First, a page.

In their opinion, the four dissenting judges that the ruling opens the door for companies to “opt out of any law they judge incompatible with their sincerely held religious beliefs.” But University of South Carolina School of Law health care law and policy professor Jacqueline Fox explained that the way the decision is framed makes that scenario highly unlikely.
“This opinion squarely says ‘small family-owned, closely held corporation where no one is questioning the sincerity of the religious beliefs of the family,'” Fox told South Carolina Radio Network. “So to expand it past there is going to be hard.”
Fox said the practical result will likely be an administrative fix by the Obama administration that subsidizes the contraceptives at issue, picking up the coverage that Hobby Lobby would leave off. She said Justice Anthony Kennedy, who cast the swing vote, referred to this process in his opinion.
“There were four (justices) upholding Hobby Lobby, four dissenting, and one concurring with the majority opinion and that was Kennedy. Kennedy’s point was that there was an option to get full coverage of birth control for the women who are employees of Hobby Lobby and similar companies.”
Fox noted that when several churches and other religious nonprofits objected to providing contraceptive services in 2012, the government instead struck a compromise with insurance companies to provide the care under a separate rider that ends up not cost the employers anything.
“Employees will still have access to the coverage through this separate rider that the insurance companies have to pay for,” she said. “In reality it doesn’t cost the insurance companies anything to provide it. They were happy to and it made the problems go away.”
Fox said in essence the Supreme Court is saying that employees of religious non-profits should be treated the same as employees of small family-owned closely held corporations like Hobby Lobby.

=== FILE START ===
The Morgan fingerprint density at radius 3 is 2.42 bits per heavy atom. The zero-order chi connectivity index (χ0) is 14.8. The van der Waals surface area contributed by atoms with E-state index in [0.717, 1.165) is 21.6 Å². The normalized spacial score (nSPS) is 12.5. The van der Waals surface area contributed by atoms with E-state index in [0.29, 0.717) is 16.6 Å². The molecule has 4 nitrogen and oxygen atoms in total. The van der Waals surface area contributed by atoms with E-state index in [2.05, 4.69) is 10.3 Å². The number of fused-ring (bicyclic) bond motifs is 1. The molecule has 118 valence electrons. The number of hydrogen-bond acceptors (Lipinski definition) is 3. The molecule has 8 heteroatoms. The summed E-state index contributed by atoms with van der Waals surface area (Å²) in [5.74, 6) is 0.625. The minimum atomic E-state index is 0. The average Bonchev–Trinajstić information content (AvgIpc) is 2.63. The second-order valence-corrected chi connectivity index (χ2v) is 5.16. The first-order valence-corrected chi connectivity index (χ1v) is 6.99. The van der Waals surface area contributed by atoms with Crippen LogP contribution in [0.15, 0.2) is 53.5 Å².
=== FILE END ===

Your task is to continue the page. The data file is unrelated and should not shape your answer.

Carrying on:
Fox said she cannot see major corporations objecting to a government mandate on religious grounds, however individual major shareholders could attempt to push their agenda involving a corporation.
But, “there is no reason they would want to,” she added. “It would be very problematic for their own business practices to start to get in to that given the diversity of their shareholders and the complicated roles they have to play, especially the big multi-national corporations. Their biggest worry is having shareholders sue them to say ‘follow my religious beliefs.’
Fox said the Supreme Court is sensitive to the fact that companies that have owners with very narrow views to attempt to use the decision for discriminatory purposes.
“You have people who have very fundamentalist beliefs of different religions that are very oppressive to other people,”. Fox said, adding that begs the question, “Can corporations use this religious exemption to protect them in doing very bigoted things?” The Supreme Court tried to be very careful to say that they did not want this to be used as an excuse for discrimination that would be otherwise unlawful, but you may have people try.”